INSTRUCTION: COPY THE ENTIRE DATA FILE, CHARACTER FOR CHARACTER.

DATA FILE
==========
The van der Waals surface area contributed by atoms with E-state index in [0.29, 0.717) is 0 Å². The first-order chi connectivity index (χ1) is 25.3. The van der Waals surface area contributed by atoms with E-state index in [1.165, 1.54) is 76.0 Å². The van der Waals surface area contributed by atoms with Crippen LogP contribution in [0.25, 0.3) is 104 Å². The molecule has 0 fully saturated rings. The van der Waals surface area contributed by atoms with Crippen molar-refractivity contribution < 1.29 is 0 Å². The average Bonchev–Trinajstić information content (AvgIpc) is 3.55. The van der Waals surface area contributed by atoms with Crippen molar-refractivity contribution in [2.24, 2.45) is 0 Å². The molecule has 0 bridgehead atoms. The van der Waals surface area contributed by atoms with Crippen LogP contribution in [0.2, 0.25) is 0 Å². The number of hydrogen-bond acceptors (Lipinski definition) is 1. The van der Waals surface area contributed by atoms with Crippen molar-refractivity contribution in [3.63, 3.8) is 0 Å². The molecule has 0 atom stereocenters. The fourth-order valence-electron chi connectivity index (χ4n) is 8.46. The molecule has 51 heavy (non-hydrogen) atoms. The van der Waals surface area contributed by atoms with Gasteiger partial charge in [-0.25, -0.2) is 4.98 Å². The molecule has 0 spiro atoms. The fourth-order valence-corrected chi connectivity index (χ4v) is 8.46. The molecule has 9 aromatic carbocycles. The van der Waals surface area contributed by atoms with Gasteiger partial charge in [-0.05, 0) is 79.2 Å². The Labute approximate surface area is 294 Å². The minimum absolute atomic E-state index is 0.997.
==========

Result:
The van der Waals surface area contributed by atoms with E-state index in [0.29, 0.717) is 0 Å². The first-order chi connectivity index (χ1) is 25.3. The van der Waals surface area contributed by atoms with E-state index in [1.165, 1.54) is 76.0 Å². The van der Waals surface area contributed by atoms with Crippen LogP contribution in [0.25, 0.3) is 104 Å². The molecule has 0 fully saturated rings. The van der Waals surface area contributed by atoms with Crippen molar-refractivity contribution < 1.29 is 0 Å². The average Bonchev–Trinajstić information content (AvgIpc) is 3.55. The van der Waals surface area contributed by atoms with Crippen molar-refractivity contribution in [2.24, 2.45) is 0 Å². The molecule has 0 bridgehead atoms. The van der Waals surface area contributed by atoms with Crippen LogP contribution in [0.2, 0.25) is 0 Å². The number of hydrogen-bond acceptors (Lipinski definition) is 1. The van der Waals surface area contributed by atoms with Crippen molar-refractivity contribution in [3.63, 3.8) is 0 Å². The molecule has 0 atom stereocenters. The fourth-order valence-electron chi connectivity index (χ4n) is 8.46. The molecule has 51 heavy (non-hydrogen) atoms. The van der Waals surface area contributed by atoms with Gasteiger partial charge in [-0.25, -0.2) is 4.98 Å². The molecule has 0 spiro atoms. The fourth-order valence-corrected chi connectivity index (χ4v) is 8.46. The molecule has 9 aromatic carbocycles. The van der Waals surface area contributed by atoms with Gasteiger partial charge in [-0.05, 0) is 79.2 Å². The Labute approximate surface area is 294 Å². The minimum absolute atomic E-state index is 0.997.